In recent years there’s been a small flood of New Zealand photographic monographs, either wrapped around a project, or providing an overview of an artist’s work. It’s been awhile since the last compilation – think Into the Light, A History of New Zealand Photography by David Eggleton (Craig Potton Publishing 2006), or Contemporary New Zealand Photographers (Mountain View Publishing 2005).
Books featuring collections of photographers – grouped under a heading implying a round up of the latest new voices, or an overview of world photographic history – often suffer from snippet syndrome. There might be generous selection of artists, but if each person only has one or two pictures to support a statement, a publication covering 20 – 50 photographers can become a series of easily forgotten glimpses, because there’s simply not enough work from each artist to provide depth or resonance.
Happily, Pictures They Want to Make, edited by Chris Corson-Scott and Edward Hanfling, avoids this trap. Each artist is given a one page introduction, a sketch of what’s interesting in their practice, similar to the wall panel that would introduce work in a gallery, followed by around 10 full page pictures. The work is carefully selected, either covering different periods in one artist’s career, or providing a coherent view of recent projects. It’s possible, therefore, to get a real sense of what each individual photographer is about, and the strengths and orientation of their work.
The book also has a central direction governing the inclusion of the individual photographers, so there’s an overall coherence – rather like a well curated exhibition. The underlying drive is to address the perception that a photograph which begins with an image taken from reality is merely a document of what’s in the image. The editors are keen to remind us that strategies and deliberate intention underpin the work, and it takes sophisticated viewing to understand what’s going on – in much the same way as any contemporary artwork.
This is not a new battle for photography. The introductory essay by Leo Rubinfien in the wonderful monster Garry Winogrand monograph I’m currently reading, notes how in the 1960s Tod Papageorge challenged curator John Szarkowski’s use of the word document – “To use it, even innocently, he argued, was to say that photographs were dumb transcriptions of the real – to say they were not art.” In New Zealand it seems this point needs to be made again and again.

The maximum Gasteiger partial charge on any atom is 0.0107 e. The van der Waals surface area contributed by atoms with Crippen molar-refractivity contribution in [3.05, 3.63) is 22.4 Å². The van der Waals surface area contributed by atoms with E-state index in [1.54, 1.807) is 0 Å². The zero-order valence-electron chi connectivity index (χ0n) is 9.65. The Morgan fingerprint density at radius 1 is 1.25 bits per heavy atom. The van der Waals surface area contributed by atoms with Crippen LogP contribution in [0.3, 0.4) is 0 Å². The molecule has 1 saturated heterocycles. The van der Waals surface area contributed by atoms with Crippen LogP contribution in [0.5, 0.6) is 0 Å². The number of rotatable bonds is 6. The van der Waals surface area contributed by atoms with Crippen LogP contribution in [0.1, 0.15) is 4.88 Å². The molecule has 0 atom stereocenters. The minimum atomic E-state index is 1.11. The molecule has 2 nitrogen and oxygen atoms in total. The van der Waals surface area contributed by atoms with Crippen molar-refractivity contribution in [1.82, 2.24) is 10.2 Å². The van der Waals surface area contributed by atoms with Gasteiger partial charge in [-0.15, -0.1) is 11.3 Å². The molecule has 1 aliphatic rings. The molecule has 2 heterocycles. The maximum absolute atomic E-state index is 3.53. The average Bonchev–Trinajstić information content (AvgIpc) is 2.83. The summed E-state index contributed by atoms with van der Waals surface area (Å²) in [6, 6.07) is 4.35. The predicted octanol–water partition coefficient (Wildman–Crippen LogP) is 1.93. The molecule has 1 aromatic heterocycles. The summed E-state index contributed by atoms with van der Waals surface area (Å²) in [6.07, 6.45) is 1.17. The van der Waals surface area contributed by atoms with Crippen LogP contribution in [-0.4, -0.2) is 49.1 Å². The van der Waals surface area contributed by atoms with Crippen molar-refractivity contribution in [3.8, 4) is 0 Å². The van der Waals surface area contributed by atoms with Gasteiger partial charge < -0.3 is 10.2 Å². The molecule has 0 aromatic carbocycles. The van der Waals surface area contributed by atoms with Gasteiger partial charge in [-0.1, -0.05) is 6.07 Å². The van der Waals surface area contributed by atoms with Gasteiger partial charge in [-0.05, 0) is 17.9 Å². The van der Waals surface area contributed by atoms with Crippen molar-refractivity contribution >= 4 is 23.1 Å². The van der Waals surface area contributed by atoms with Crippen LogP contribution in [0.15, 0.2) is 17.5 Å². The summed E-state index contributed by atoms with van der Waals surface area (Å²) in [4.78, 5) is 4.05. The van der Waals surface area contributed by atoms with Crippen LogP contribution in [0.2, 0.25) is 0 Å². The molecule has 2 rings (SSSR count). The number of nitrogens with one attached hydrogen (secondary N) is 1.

The work itself ranges from projects which subvert viewer expectations, series, like the one from Edith Amituanai, that draws on snapshot and portrait traditions to mine cultural territory, and work from Chris Corson-Scott who uses the view camera to create large landscapes of the quotidian, but where the viewer uncovers resonant information and so keeps returning to a complex image (a similar strategy to American large format colour work – but with a distinct Auckland tang). The 12 series might not challenge the boundaries of what’s acceptable, but works are sophisticated, culturally engaged and contemporary. Whatever your preferences there’s enough variety among the 12 photographers to keep a reader returning to the images.
The book was supported Nikon New Zealand, Progear, Vista Entertainment Solutions and the Wallace Arts Trust (with Creative New Zealand or a public gallery missing from the funding line up). But as a publication driven by people who understand the art in photography, and how to put together a photography book, it’s emerged as fresh and relevant.
Even allowing for my bias as PhotoForum member, I highly recommend this book which at a is available from selected bookshops in Auckland (e.g. Auckland Art Gallery, Unity Books, TimeOut, Dear Reader, The BookLover) or is part of the member benefits package of joining PhotoForum.
(RRP NZ $59.95)
If you’re looking to develop work for a photographic book or exhibition here’s a special opportunity to learn from the experts.
If you know someone who’d be interested in this opportunity, please share the link.
PETER BLACK & James Gilberd Photography Workshop – AUCKLAND
Getting inspiration: developing a body of work
Hosted by PhotoForum NZ, this special photography workshop with Documentary Photographer Peter Black & Photospace Gallery Director James Gilberd, runs over the weekend of 3rd-4th Nov. 2012 in Parnell, Auckland.
The aim of this workshop is to learn how to produce a body of work that is capable of being exhibited or made into a book, working in black & white or in colour.
- Exhibiting – approaching & working with a gallery, developing a project, artist statements, marketing & publicity, editioning prints, pricing works
- The Print – printing for exhibition, quality, presentation, signing works, hanging an exhibition
- The Photographic Book – photo book production, processes of design, editing, sequencing etc
For more information click here.